Abstract game concepts give me a bit of a problem. If it's not got a smart bomb, if it's not an extra life at 10,000 and pressing fire doesn't unleash untold screaming bolts of laser death, then I'm left more than a little dazed and confused. (So what's new Phil?)
Well that's my excuse tor sitting in front of the SU Speccy for the first half an hour and trying sixty billion key combinations to get some sort of laser blast whizzing across the screen.
A deft, gentle and caring whack around the bonce accompanied by a the words "It's a puzzle game, spanner face" from SU chief Garth soon got me on the right tracks. Apparently it's a puzzle game, spanner face.
As with all puzzle games that are worth more than a tuppence h'appeny of your lolly, the basic precept is incredibly simple. All you have to do is make loops. Using the input device of your choice (joystick, keyboard or ESP), the idea is to guide bits of stuff comprising of simple blocks around the screen and drop them where they can link up with your previously dropped bits to make up loops. When a loop gets made it gets removed from the play area giving you back some room to make more loops. Sounds easy? Probably exactly what the government though about the poll tax.
if that was all that there was to it then yes, it would be very easy but each block must be dropped within a time limit shown by the timer bar along the bottom of the screen. Take too long and you'll lose a life. Also, the amount of time to drop a block (oo-er) gets less and less the better you become, making for huge adrenalin rushes on the later levels. If the screen gets cluttered up and then you may get a gopher piece which'll zap away any tracks you've made that can't be looped up but the game is a little bit stingy with these.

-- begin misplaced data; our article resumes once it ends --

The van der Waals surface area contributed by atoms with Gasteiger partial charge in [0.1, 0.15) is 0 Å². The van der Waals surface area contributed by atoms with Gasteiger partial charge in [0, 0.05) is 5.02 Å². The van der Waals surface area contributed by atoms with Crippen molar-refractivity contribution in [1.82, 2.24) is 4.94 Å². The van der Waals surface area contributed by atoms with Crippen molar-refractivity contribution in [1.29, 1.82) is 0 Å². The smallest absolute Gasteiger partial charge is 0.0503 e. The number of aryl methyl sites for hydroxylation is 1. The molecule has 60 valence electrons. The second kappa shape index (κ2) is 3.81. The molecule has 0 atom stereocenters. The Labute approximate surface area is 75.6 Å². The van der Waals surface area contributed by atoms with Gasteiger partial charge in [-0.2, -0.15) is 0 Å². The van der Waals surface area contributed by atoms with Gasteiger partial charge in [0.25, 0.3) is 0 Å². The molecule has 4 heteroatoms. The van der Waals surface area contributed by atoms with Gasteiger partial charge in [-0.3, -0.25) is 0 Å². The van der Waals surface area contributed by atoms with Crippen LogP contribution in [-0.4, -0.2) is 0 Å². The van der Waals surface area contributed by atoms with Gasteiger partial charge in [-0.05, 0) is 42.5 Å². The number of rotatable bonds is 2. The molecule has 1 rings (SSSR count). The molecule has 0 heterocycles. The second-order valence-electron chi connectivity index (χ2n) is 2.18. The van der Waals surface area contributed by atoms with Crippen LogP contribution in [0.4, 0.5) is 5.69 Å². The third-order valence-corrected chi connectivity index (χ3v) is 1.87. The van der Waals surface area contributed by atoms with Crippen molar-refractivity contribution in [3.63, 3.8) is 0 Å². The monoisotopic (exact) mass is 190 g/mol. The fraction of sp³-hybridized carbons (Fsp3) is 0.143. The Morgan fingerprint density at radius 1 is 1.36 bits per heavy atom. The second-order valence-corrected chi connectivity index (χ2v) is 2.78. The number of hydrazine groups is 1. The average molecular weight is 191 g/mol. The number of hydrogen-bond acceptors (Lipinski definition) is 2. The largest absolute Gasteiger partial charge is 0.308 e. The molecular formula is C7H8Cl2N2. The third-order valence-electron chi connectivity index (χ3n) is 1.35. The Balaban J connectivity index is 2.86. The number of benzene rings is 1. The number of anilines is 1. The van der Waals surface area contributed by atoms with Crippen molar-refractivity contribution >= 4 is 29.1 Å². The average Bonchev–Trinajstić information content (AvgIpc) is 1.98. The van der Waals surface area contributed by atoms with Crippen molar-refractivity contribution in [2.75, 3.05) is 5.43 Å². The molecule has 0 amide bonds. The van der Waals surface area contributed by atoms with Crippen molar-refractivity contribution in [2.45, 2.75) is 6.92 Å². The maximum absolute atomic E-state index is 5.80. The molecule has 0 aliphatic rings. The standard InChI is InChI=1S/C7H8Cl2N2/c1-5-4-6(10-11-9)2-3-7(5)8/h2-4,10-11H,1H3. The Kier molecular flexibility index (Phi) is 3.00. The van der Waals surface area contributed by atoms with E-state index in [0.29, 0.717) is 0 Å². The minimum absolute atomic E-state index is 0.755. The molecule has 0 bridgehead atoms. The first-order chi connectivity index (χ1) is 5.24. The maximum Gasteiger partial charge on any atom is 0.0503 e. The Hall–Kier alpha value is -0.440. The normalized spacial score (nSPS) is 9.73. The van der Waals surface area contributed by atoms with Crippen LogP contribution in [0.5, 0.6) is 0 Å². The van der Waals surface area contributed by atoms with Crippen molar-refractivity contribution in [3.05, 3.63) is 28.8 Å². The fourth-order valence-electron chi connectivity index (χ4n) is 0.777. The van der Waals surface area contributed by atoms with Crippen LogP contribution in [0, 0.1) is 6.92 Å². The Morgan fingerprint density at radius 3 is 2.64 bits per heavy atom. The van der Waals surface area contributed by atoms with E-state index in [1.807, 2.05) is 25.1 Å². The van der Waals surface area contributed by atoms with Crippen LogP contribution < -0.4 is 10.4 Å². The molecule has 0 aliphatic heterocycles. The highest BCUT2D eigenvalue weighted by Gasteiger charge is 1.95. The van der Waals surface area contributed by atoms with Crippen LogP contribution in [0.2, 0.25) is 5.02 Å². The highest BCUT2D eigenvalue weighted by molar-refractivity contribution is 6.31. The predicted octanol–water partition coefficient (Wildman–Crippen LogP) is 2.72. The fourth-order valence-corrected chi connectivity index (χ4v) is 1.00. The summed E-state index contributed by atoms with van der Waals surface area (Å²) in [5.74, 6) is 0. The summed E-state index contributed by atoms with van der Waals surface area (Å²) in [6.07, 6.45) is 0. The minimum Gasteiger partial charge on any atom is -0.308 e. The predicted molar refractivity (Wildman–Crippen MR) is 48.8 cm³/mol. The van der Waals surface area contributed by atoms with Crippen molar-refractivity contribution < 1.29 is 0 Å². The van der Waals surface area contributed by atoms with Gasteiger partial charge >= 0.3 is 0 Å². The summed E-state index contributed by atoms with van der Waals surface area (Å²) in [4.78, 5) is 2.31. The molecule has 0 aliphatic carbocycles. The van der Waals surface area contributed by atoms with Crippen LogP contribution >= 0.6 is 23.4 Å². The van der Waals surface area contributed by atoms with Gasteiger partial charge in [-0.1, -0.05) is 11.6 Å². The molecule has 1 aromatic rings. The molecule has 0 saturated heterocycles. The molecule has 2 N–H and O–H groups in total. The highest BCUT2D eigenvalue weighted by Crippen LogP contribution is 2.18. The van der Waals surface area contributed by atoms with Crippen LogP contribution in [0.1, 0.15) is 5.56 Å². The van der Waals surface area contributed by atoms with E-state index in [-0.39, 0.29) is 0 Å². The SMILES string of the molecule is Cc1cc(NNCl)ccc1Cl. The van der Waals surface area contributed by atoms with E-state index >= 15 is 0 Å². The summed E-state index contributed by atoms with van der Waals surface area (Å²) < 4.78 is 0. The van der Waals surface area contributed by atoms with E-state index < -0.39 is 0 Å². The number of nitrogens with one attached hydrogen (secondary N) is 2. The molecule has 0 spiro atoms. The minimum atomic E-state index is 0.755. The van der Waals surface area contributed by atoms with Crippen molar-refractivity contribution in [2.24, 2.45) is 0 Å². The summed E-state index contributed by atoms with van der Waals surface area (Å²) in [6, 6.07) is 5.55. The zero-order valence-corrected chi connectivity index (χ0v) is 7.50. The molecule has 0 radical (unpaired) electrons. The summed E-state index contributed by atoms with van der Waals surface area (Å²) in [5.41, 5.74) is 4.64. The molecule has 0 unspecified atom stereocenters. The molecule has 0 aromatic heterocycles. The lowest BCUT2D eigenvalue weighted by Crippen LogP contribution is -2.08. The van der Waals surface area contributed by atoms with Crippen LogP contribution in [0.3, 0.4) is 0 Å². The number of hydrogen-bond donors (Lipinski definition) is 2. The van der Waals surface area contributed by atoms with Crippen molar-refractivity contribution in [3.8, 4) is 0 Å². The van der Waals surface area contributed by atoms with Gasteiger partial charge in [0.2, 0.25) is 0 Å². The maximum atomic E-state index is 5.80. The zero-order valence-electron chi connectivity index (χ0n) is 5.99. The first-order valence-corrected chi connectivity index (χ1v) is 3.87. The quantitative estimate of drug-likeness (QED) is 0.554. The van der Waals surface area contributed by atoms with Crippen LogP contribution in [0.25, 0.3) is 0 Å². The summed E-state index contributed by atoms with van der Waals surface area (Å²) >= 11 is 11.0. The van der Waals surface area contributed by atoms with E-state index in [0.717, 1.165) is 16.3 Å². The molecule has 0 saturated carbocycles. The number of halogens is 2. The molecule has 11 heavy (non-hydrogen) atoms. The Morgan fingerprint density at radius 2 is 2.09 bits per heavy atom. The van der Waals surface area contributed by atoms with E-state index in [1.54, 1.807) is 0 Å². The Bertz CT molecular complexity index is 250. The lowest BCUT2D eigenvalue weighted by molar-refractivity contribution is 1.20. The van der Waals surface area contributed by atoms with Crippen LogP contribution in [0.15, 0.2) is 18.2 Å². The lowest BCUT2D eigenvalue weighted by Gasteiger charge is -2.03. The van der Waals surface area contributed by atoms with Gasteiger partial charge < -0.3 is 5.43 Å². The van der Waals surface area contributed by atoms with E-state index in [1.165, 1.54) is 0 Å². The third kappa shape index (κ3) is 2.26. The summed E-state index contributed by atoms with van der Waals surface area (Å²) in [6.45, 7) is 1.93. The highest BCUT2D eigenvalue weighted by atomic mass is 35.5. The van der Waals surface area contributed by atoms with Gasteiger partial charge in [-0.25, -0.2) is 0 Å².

Also designed to mangle your gray matter into contorted Monster Munch-like shapes is Game C, a puzzle section consisting of fifty conundrums to get you bashing seven shades out of your Speccy. Each puzzle consists of a loop made up from the normal game pieces. After the loop's flashed up onto the screen, bits and bobs of it are removed one by one leaving you to replace all the stuff back where it came from. As you traverse the 50 screens the pace hots up bit by bit until by screen 50 you have to go like the proverbial clappers.
So in the end. despite not having giga-watts of death appeal, despite not having a single smart bomb or mutant alien scumbag in sight.
Puzzle games, usually the only puzzle associated with this genre is "Why did I bother buying this load of old trout?" Well. Much as kind words cause stabbing pains in my larynx, Loopz is what Cyril would term a Nice one'.
Label: Audiogenic Memory: 48K.128K Price: £10.99 Tape, £14.99 Disk Release: Feb/March Reviewer: Chris Jenkins
Loopz manages to offer oodles of gameplay and a fair bit of tension. Well worth a delve info your pockets.